In the Lore of Pathfinder there is a stone called the Starstone that anyone who touches it becomes a god. Since there are a number of groups and gods who don’t want there to be more gods, it is the most well defended location on the planet. But my players were level 19 and looking for a challenge so I offered to run them through an epic level dungeon to touch the Starstone. Half of the rooms were epic fights and half were roleplay scenarios to determine what kinds of gods they would be if they managed to touch the Starstone (their alignment, portfolio, domains, that kind of thing). Before each room the sorcerer would cast greater invisibility and mind blank (which let him not be detected by most spells that could see invisible things) and attack the enemies with little to no retaliation. After fighting taraques in space and taking part in a kaiju battle my players got to the final room and found that the final door was being protected by none other than the Great Old One, Cthulu. So for reference, the Pathfinder system lists a fight with a CR 3 higher than the party’s level as “Epic” and Cthulu was a CR 11 higher than the party’s level! Part of what made him so deadly is that he can’t be killed … ever. Now I suspected that my players would find a clever way to bypass him and get to the final door … but instead they took this as a challenge and started fighting him!
Now for reference, they made knowledge checks and found out that if they could kill him twice, his regeneration for the third time would be so long that they could just get out of the room. So an epic battle ensured with my players fighting tooth and nail against this demi-god. And the whole time the sorcerer never participated. Out of character people would ask him to help and he would keep answering that they had this and he was, “working on something”. The whole fight he cast, as stealthily as he could, three spells: Disguise Self, Glibness, and Trap The Soul. My party finally managed to kill Cthulu and when Cthulu reformed the sorcerer teleported next to Cthulu and dropped his invisibility. He had an illusion of being dressed in Cthulu cultist robes and said that he was a cultist leader who had heard the demi-god’s cries of pain and had brought him a gem infused with the souls of a thousand sacrificed mortals that would boost Cthulu’s power! Cthulu was suspicious of this stranger, but thanks to the Glibness spell and a life time of lying the sorcerer was able to beat Cthulu’s ridiculous sense motive and since Cthulu was desperate for enough power to beat these interlopers and didn’t have time to identify the object he took the offer gem. At this point the sorcerer’s player became laughing gleefully. He offered me his copy of the Player’s Handbook turned to the spell Trap The Soul. Apparently, if someone willingly takes a gem that has Trap The Soul cast on it, their soul is sucked into the gem without a save or spell resistance or anyway to stop it from happening. So Cthulu couldn’t be killed, but his soul was now in a gem.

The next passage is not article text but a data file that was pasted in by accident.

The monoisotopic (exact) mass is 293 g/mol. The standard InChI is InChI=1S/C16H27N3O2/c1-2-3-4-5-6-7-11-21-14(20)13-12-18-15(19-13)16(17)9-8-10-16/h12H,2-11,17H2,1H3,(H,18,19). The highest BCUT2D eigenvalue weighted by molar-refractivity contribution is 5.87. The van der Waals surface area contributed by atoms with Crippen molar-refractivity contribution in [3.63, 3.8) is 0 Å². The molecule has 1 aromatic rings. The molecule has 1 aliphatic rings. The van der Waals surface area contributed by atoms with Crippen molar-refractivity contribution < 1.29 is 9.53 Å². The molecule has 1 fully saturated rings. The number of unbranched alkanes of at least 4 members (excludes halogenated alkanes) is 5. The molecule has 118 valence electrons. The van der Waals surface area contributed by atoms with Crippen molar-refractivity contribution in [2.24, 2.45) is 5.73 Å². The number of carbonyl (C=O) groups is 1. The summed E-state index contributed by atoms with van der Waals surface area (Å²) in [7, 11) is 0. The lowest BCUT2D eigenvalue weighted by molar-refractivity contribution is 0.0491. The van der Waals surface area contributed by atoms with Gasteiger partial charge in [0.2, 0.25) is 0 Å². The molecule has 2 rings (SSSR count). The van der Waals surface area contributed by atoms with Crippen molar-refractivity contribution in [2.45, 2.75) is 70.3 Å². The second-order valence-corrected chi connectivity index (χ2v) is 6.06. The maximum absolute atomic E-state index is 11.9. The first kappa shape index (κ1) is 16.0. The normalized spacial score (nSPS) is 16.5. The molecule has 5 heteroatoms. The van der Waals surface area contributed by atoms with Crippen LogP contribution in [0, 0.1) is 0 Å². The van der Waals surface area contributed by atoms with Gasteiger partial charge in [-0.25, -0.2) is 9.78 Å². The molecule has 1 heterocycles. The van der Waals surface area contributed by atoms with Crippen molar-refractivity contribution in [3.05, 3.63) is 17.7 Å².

The sorcerer then pocked his “new toy” and the group moved into the final room. There they found the Starstone and it spoke to them, telling them that it only had enough divine essence to make one of them a god. This news was supposed to start a race/fight to see who could touch it first, but much to my disappointment, my group decided to discuss it rationally and roll dice to see who got to touch it. The sorcerer however abstained from rolling dice and told the others he was, “working on something”. After watching a friend rise to godhood he approached the Starstone and asked it if would have more divine essence if he could consume something with divine essence. I said “sure” and he offered to let it eat Cthulu’s soul! In retrospect this seems obvious but we had been so focused on who got to touch the Starstone that none of us saw it coming and the whole table had a “ohhhh snap!” moment. And that is how the sorcerer, by proxy, ate Cthulu’s soul and became a god.
PS. In every campaign I have run since then I have included the sorcerer as a god of magic and trickery.